The three-bedroom, 3 1/2-bath setup is largely one story with the exception of Campbell’s spacious second-floor room. It connects to an outdoor rooftop patio, which also provides a valuable secondary exit in case of an emergency. (Though, Ashlee quips, they’ll likely never have another fire and have a FEMA-approved F5 tornado shelter in the garage.)

Claudia’s bedroom, the great room — which consists of the kitchen, living, study area, wet bar and dining space — and the master bedroom comprise the lower level. “I bought all the furniture before the house was built,” says Ashlee, who worked with a West Elm designer to outfit the rooms. “We spent a lot of time measuring, comparing against the architectural plans and doing storyboards so we could visualize how it would look.”

In the spirit of transformation and adaptation, Ashlee and her family affectionately named their home the Dragonfly House. “My daughter sketched a beautiful dragonfly for me that first Christmas after the fire, before we’d even moved into the house,” says the proud mom and partner. “We learned they symbolize our ability to overcome times of hardship.”


The dining space is simple yet elegant with a West Elm white lacquer-top table and a sleek Nelson Saucer Bubble Pendant from Nelson Bubble Lamps. A gorgeous 1961 Steinway piano resides nearby, restored by Collora Piano in Dallas. “A husband bought it for his wife in the 1960s, and after owning it for over 30 years, they donated it to a Catholic school where it remained until Collaro purchased it at auction,” says Ashlee, who purchased it the very day she found it. Above the piano are eight framed photos from a London-based Etsy shop, featuring various music icons beloved by the family, including Fleetwood Mac. “It’s a really fun conversation piece. Anyone who can come in and name them all gets a gold star!”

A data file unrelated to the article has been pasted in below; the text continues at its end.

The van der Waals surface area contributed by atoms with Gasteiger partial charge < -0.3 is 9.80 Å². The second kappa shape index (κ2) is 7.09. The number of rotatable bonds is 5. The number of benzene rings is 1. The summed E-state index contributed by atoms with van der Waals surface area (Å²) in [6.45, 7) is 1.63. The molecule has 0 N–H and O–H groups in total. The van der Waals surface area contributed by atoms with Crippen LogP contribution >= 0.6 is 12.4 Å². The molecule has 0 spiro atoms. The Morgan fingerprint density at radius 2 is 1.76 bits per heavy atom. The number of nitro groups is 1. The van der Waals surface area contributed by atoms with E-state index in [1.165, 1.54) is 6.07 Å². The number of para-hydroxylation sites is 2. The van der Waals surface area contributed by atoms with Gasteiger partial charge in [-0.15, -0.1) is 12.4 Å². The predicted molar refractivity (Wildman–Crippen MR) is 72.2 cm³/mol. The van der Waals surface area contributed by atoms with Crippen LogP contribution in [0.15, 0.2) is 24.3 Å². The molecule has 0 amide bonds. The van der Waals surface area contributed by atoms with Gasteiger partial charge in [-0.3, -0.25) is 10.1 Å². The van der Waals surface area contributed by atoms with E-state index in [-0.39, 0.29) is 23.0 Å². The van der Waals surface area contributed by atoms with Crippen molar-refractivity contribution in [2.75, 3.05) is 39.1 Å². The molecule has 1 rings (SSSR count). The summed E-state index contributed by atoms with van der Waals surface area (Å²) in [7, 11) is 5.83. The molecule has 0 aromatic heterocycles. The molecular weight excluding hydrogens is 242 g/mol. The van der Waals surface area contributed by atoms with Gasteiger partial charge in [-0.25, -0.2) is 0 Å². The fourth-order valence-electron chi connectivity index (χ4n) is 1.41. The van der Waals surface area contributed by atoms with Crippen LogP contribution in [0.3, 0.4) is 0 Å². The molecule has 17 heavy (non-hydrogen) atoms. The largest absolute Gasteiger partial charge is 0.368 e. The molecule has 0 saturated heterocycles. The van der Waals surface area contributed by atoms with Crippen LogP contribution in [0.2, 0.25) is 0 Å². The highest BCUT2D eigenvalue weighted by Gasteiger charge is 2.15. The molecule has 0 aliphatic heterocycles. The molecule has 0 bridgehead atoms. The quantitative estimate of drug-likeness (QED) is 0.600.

Ashlee procured many of the home’s pieces from West Elm, including a comfy living room sofa and stylish end tables. She and Chuck chose to use the original concrete slab as flooring and simply had it polished for a finished look. Clean white walls feature several colorful works from Dallas-based artist Julia Briggs, like the aptly dubbed “Penthouse Pool Party” acrylic on canvas that depicts a trio of cocktail-sipping women by the water.

The all-white, clean-lined kitchen is airy and bright with a set of three brass Doo-Wop pendant lights by Louis Poulsen above the island. “Instead of a traditional kitchen backsplash, we opted for windows above and below the cabinets,” says Ashlee. “There is so much natural light that during the day there is no need to turn the lights on at all.”

Ashlee lived in New York for a decade while working as a recruiter for financial services on Wall Street, so she has odes to her beloved city throughout the home. One of her prized possessions is a two-piece painting of the New York skyline by Dallas-based artist Julia Briggs. It hangs above a seating area in the master bedroom occupied by a pair of Aegan-hued leather chairs by Roar + Rabbit from West Elm and a pretty, blue-toned rug.

The home runs entirely on solar power, thanks to 36 solar panels installed on the roof.